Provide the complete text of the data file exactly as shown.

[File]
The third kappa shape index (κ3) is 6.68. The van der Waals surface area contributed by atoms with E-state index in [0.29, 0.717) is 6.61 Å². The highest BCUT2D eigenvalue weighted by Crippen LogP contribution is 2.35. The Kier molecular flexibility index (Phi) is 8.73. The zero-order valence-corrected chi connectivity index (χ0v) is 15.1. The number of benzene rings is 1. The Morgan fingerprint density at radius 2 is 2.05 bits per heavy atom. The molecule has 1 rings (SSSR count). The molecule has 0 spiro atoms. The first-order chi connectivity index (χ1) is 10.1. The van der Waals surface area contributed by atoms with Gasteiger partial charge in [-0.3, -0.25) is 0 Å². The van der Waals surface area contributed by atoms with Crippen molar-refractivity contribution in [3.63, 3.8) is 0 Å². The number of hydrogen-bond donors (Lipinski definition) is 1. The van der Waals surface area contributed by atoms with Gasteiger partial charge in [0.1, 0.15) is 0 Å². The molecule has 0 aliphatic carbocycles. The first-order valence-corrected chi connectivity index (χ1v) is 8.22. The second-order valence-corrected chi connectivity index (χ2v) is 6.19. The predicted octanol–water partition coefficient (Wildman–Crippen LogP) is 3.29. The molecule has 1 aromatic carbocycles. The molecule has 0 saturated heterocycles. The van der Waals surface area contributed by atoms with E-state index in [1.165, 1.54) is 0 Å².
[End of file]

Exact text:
The third kappa shape index (κ3) is 6.68. The van der Waals surface area contributed by atoms with E-state index in [0.29, 0.717) is 6.61 Å². The highest BCUT2D eigenvalue weighted by Crippen LogP contribution is 2.35. The Kier molecular flexibility index (Phi) is 8.73. The zero-order valence-corrected chi connectivity index (χ0v) is 15.1. The number of benzene rings is 1. The Morgan fingerprint density at radius 2 is 2.05 bits per heavy atom. The molecule has 1 rings (SSSR count). The molecule has 0 spiro atoms. The first-order chi connectivity index (χ1) is 10.1. The van der Waals surface area contributed by atoms with Gasteiger partial charge in [-0.3, -0.25) is 0 Å². The van der Waals surface area contributed by atoms with Crippen molar-refractivity contribution in [3.63, 3.8) is 0 Å². The number of hydrogen-bond donors (Lipinski definition) is 1. The van der Waals surface area contributed by atoms with Gasteiger partial charge in [0.1, 0.15) is 0 Å². The molecule has 0 aliphatic carbocycles. The first-order valence-corrected chi connectivity index (χ1v) is 8.22. The second-order valence-corrected chi connectivity index (χ2v) is 6.19. The predicted octanol–water partition coefficient (Wildman–Crippen LogP) is 3.29. The molecule has 1 aromatic carbocycles. The molecule has 0 saturated heterocycles. The van der Waals surface area contributed by atoms with E-state index in [1.165, 1.54) is 0 Å².